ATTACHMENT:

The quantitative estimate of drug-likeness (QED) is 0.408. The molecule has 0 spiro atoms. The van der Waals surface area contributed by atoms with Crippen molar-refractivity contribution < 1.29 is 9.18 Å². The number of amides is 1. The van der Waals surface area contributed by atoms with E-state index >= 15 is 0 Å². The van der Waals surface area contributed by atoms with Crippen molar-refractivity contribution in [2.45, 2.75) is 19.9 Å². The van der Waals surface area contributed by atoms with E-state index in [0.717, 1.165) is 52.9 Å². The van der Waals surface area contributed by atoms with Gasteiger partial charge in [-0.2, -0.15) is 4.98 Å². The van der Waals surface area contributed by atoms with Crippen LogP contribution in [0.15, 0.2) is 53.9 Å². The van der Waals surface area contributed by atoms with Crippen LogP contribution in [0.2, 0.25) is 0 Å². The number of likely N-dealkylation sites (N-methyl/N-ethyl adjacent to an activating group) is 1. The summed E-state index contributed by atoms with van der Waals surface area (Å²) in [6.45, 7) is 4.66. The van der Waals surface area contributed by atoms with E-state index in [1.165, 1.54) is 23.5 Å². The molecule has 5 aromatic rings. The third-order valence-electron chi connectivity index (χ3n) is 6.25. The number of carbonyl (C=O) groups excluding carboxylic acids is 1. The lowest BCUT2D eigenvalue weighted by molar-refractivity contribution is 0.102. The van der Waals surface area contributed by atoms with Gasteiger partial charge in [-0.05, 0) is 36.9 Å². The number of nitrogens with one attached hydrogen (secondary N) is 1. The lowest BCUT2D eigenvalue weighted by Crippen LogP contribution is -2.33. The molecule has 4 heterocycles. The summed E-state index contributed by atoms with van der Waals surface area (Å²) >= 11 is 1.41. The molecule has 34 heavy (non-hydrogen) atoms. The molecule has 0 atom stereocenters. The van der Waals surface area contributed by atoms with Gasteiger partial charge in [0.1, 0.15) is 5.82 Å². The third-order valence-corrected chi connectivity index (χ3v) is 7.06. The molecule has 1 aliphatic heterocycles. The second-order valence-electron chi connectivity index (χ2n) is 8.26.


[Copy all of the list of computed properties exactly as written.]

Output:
The quantitative estimate of drug-likeness (QED) is 0.408. The molecule has 0 spiro atoms. The van der Waals surface area contributed by atoms with Crippen molar-refractivity contribution < 1.29 is 9.18 Å². The number of amides is 1. The van der Waals surface area contributed by atoms with E-state index >= 15 is 0 Å². The van der Waals surface area contributed by atoms with Crippen molar-refractivity contribution in [2.45, 2.75) is 19.9 Å². The van der Waals surface area contributed by atoms with E-state index in [0.717, 1.165) is 52.9 Å². The van der Waals surface area contributed by atoms with Gasteiger partial charge in [-0.2, -0.15) is 4.98 Å². The van der Waals surface area contributed by atoms with Crippen LogP contribution in [0.15, 0.2) is 53.9 Å². The van der Waals surface area contributed by atoms with Crippen LogP contribution in [0.2, 0.25) is 0 Å². The number of likely N-dealkylation sites (N-methyl/N-ethyl adjacent to an activating group) is 1. The summed E-state index contributed by atoms with van der Waals surface area (Å²) in [6.45, 7) is 4.66. The van der Waals surface area contributed by atoms with E-state index in [1.165, 1.54) is 23.5 Å². The molecule has 5 aromatic rings. The third-order valence-electron chi connectivity index (χ3n) is 6.25. The number of carbonyl (C=O) groups excluding carboxylic acids is 1. The lowest BCUT2D eigenvalue weighted by molar-refractivity contribution is 0.102. The van der Waals surface area contributed by atoms with Gasteiger partial charge in [-0.05, 0) is 36.9 Å². The number of nitrogens with one attached hydrogen (secondary N) is 1. The lowest BCUT2D eigenvalue weighted by Crippen LogP contribution is -2.33. The molecule has 4 heterocycles. The summed E-state index contributed by atoms with van der Waals surface area (Å²) >= 11 is 1.41. The molecule has 34 heavy (non-hydrogen) atoms. The molecule has 0 atom stereocenters. The van der Waals surface area contributed by atoms with Gasteiger partial charge in [0.1, 0.15) is 5.82 Å². The third-order valence-corrected chi connectivity index (χ3v) is 7.06. The molecule has 1 aliphatic heterocycles. The second-order valence-electron chi connectivity index (χ2n) is 8.26.